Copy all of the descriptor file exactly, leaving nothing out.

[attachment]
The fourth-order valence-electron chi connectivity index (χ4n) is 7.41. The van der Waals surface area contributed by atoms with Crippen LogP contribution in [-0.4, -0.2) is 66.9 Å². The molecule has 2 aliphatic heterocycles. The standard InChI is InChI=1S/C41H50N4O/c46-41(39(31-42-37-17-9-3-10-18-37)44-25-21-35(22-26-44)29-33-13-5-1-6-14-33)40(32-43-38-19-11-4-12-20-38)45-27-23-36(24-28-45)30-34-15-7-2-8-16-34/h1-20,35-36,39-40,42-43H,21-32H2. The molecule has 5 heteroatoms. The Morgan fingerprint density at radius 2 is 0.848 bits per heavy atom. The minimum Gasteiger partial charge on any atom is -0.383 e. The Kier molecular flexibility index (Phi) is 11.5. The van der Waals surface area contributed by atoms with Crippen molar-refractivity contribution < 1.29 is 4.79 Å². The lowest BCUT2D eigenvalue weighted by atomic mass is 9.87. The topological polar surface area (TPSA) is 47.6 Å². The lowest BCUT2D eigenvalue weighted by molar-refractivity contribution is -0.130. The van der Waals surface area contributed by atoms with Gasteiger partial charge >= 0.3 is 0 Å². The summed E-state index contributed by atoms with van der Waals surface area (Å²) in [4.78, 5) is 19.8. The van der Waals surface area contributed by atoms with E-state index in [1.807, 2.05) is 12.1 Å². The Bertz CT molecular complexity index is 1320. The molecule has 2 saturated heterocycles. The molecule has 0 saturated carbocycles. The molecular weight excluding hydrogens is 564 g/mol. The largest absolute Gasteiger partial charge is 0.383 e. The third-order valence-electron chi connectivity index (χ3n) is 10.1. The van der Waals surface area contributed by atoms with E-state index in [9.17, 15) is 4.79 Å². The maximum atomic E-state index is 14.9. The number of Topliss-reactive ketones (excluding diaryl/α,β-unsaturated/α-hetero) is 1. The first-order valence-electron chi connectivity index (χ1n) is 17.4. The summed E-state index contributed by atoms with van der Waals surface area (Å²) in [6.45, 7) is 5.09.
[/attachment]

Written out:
The fourth-order valence-electron chi connectivity index (χ4n) is 7.41. The van der Waals surface area contributed by atoms with Crippen LogP contribution in [-0.4, -0.2) is 66.9 Å². The molecule has 2 aliphatic heterocycles. The standard InChI is InChI=1S/C41H50N4O/c46-41(39(31-42-37-17-9-3-10-18-37)44-25-21-35(22-26-44)29-33-13-5-1-6-14-33)40(32-43-38-19-11-4-12-20-38)45-27-23-36(24-28-45)30-34-15-7-2-8-16-34/h1-20,35-36,39-40,42-43H,21-32H2. The molecule has 5 heteroatoms. The Morgan fingerprint density at radius 2 is 0.848 bits per heavy atom. The minimum Gasteiger partial charge on any atom is -0.383 e. The Kier molecular flexibility index (Phi) is 11.5. The van der Waals surface area contributed by atoms with Crippen molar-refractivity contribution < 1.29 is 4.79 Å². The lowest BCUT2D eigenvalue weighted by atomic mass is 9.87. The topological polar surface area (TPSA) is 47.6 Å². The lowest BCUT2D eigenvalue weighted by molar-refractivity contribution is -0.130. The van der Waals surface area contributed by atoms with Gasteiger partial charge >= 0.3 is 0 Å². The summed E-state index contributed by atoms with van der Waals surface area (Å²) in [4.78, 5) is 19.8. The van der Waals surface area contributed by atoms with E-state index in [1.807, 2.05) is 12.1 Å². The Bertz CT molecular complexity index is 1320. The molecule has 2 saturated heterocycles. The molecule has 0 saturated carbocycles. The molecular weight excluding hydrogens is 564 g/mol. The largest absolute Gasteiger partial charge is 0.383 e. The third-order valence-electron chi connectivity index (χ3n) is 10.1. The van der Waals surface area contributed by atoms with E-state index in [9.17, 15) is 4.79 Å². The maximum atomic E-state index is 14.9. The number of Topliss-reactive ketones (excluding diaryl/α,β-unsaturated/α-hetero) is 1. The first-order valence-electron chi connectivity index (χ1n) is 17.4. The summed E-state index contributed by atoms with van der Waals surface area (Å²) in [6.45, 7) is 5.09.